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Why are so many toys made in China?

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An illustration of some toys with the title "Why are so many toys made in China?

Arnel Alinea

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It’s a rainy day, the perfect time to answer a question from one listener who started looking at the bottom of his toys. A lot of them say “Made in China,” but why? Ryan and Bridget get some help from some familiar (but legally distinct!) toy friends to find the answer. Turns out there are some pretty interesting reasons why the stuff we buy — not just toys, but clothes and food too — sometimes come from far away places.

And now … tips for grown-ups listening to “Million Bazillion” with kids

Money Talks

Here are some questions you can ask to figure out how well your child understood the episode:

  1. Where are most toys made today?
  2. Why would toy companies want to make toys for as little money as possible?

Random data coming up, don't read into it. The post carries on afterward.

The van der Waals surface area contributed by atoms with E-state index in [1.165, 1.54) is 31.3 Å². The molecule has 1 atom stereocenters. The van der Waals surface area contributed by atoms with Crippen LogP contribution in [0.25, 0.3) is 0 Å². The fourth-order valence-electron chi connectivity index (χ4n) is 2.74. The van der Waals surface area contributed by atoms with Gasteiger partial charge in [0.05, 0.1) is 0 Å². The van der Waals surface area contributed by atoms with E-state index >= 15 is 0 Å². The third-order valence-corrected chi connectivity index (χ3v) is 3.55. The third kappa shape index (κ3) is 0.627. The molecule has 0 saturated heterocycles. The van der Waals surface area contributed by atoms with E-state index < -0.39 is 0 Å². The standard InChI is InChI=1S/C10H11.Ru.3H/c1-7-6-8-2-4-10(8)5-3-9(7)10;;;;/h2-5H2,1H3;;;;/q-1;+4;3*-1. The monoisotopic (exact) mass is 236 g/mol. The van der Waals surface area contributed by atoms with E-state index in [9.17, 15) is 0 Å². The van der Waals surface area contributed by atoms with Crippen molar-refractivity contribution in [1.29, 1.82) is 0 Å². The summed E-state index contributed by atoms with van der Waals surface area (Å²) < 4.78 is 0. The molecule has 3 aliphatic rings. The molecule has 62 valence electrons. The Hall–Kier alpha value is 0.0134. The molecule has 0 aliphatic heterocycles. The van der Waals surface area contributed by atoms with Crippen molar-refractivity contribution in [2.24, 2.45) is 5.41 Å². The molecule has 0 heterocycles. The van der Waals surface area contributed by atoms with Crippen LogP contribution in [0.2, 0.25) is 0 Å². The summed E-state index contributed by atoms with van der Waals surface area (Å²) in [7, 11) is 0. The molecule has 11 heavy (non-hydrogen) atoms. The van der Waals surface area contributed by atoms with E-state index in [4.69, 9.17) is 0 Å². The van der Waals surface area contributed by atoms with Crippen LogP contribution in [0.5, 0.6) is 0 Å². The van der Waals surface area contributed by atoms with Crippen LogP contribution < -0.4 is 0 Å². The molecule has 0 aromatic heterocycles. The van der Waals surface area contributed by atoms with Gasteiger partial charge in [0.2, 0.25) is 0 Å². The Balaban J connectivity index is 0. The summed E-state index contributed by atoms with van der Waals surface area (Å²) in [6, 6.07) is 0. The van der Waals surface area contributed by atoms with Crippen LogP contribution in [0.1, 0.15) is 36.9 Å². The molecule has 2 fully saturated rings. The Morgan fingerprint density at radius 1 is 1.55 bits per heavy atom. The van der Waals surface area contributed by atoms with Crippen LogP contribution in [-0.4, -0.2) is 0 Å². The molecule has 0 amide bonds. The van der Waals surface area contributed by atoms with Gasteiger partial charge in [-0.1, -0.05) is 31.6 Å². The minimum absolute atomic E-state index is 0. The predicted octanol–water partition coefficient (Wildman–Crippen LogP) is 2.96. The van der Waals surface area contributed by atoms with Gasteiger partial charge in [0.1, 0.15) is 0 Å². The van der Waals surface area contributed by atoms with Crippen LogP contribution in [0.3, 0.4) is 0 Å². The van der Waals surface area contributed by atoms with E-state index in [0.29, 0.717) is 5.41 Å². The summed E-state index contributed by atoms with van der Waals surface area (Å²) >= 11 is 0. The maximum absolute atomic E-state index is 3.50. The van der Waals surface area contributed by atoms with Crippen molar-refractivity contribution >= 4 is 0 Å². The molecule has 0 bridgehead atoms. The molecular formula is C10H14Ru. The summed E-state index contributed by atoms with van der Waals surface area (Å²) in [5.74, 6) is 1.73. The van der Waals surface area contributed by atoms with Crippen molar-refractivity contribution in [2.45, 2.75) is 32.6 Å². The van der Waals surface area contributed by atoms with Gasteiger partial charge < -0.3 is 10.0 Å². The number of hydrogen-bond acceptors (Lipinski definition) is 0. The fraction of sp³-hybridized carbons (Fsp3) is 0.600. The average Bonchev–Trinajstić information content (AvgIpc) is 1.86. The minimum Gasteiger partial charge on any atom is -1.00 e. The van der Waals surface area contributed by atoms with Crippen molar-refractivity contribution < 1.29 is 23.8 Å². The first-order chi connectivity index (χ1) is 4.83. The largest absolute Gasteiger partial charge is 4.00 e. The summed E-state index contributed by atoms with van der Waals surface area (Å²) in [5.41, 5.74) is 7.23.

3. What are “industrial clusters”? 
  4. How many people live in China? Why would that mean making toys is cheaper there?
Arnel Alinea

Tip Jar

There’s lots of information packed into this episode! If it all felt a little hard to grasp, see if you can apply it to your kid’s toy collection.

Challenge them to find the “made by” label on a few toys, then try to unpack some of what we learned in the episode with some guiding questions. What company made this toy? Was it designed in China too? How much did it cost us to buy? What goes into that cost? If your kid is having trouble looking at their toys in that way, consider revisiting our episode on the price of pizza.

For more about Chinese factories, check out this article from the real-life Jennifer Pak and Sabri Ben-Achour, and this Wall Street Journal video that goes inside a factory making “Frozen” and “Peppa Pig” toys. You could also try to apply the lessons from this episode to other items, like clothing or holiday decorations.

If you find household items made in other countries, and your kid is up for it, you could explore a bit more about globalization. We thought this National Geographic lesson for grades five through eight was a great starting point. And just for fun, Nat Geo has a great, long article about the history of toys. If it inspires more questions from your kid, send it to us!

Gimme Five

We’d love to hear your kids’ money jokes, money poems and best money tips so we can feature them on the podcast! Send them to us using this online form.

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